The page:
Mobile DTV receiver chips are available from LG Electronics and Samsung. ATSC Mobile DTV receiver boards using both the LG and Samsung chips were also being shown. The Samsung chip was demonstrated on the company’s “Moment” smartphone on the Sprint network. I also learned that the Samsung receiver chip is being used in a wide range of ATSC Mobile DTV receiver products from Cydle, which was at its first CES. The company’s focus has been GPS navigation devices with receivers for updated traffic info, and one of the products they showed incorporated a Mobile DTV display in a navigation device. The products that attracted my interest included a multimedia player smaller than a pack of cards that included a Mobile DTV receiver and a handheld tablet device that provides Internet access, a browser and ATSC Mobile DTV. Both devices are expected to sell for under $200 by the second half of this year. iMovee demonstrated Mobile DTV receivers in a wide range of sizes at the Mobile DTV TechZone and even Vizio announced a portable receiver with ATSC mobile DTV capability.
There was a tremendous interest in broadcast mobile DTV at CES from manufacturers, attendees and the press. Devices will hit the market in the second half of this year if not sooner—look for netbooks with Mobile DTV from Dell, Mobile DTV to Wi-Fi adapters from Valups (the “Tivit”) and Cydle, DVD players with Mobile DTV from LG and others, and portable TVs of all sizes from a wide range of manufacturers. ATSC Mobile DTV USB receivers were being shown by LG Electronics, Pixtree and DTV Interactive. Hauppauge is making the tuner used in the Dell network book so I wouldn’t be surprised to see them offering a USB tuner at some point. As TV broadcasters, we have a lot to do over the next six months to make sure that when these devices are turned on, they have a good selection of channels available.
While Mobile DTV was the main broadcast RF topic of interest at CES, I noticed a lot more portable TV sets with ATSC DTV reception—many more than I saw two years ago, when most portables were prototypes. Remember the one with a cardboard case? Unfortunately, while some receivers had whip antennas and were turned on, in locations like the Coby booth, reception was poor. I overheard a salesperson telling a prospective customer they wouldn’t recommend the receivers. Fortunately most of the receivers were playing canned video from an SD card or were turned off.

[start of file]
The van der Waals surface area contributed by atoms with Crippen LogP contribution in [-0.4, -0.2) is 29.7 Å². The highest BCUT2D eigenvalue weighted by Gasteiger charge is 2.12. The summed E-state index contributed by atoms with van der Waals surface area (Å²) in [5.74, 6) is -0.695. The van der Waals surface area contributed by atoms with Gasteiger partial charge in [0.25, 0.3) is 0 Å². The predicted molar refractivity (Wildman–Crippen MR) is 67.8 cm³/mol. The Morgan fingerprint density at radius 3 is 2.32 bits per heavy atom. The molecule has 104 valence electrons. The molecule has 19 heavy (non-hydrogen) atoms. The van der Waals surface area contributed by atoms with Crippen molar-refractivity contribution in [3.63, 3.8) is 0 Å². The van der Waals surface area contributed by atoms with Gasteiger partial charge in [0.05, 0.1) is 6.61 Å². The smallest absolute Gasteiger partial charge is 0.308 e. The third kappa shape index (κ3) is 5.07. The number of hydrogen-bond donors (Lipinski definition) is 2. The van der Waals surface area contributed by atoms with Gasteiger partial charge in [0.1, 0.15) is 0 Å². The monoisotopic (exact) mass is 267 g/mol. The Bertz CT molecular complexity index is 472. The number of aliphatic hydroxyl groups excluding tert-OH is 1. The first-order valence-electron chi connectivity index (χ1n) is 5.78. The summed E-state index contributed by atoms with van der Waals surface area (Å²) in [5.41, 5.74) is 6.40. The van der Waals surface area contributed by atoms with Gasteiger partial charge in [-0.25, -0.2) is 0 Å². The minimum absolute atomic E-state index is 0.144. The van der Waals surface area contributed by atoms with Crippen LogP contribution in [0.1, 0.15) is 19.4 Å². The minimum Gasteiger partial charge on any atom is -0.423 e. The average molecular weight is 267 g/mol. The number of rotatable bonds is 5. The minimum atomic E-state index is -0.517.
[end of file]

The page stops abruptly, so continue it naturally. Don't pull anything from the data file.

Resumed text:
The number of over-the-air antennas on display was about the same as I saw two years ago. One distributor was showing a nifty Yagi antenna that came complete with a very small rotor. It looked promising until the distributor told me the antenna had a 32 dB gain preamplifier! When I mentioned this was likely to cause reception problems in urban and suburban areas, his only answer was “I’ve sold thousands of these.” One discouraging trend was that many of the antennas on display were UHF only. I’m hoping that the reason for this was that the VHF antennas were too large to include in the displays! It is important to note that some major outdoor TV antenna manufacturers were not displaying products in the main at CES. I didn’t see any sign of ChannelMaster, Antennas Direct or AntennaCraft.
3D was clearly “the next big thing” for TV display manufacturers. I haven’t heard any discussion about 3D for ATSC broadcast TV, but I noticed Panasonic was showing a “live broadcast” of 3D TV from DirecTV. The systems that required shutter glasses provided the best pictures, although once my eyes adjusted to it, the 3D TV from TCL that didn’t require glasses was amazing. You had to be in the right spot to get the best effect. One interesting visual effect was that the 3D image appeared faster on the screens surrounding the one I was watching. While the technology is there, it was clear a lot of work will be needed to develop a system that is compatible with different video sources and display devices.
I was pleasantly surprised at the response to my 200th RF Technology column. I greatly appreciated the comments from long time readers and associates and your personal reflections on the many changes in RF technology since my first column.
Questions and comments are welcome! E-mail me at firstname.lastname@example.org.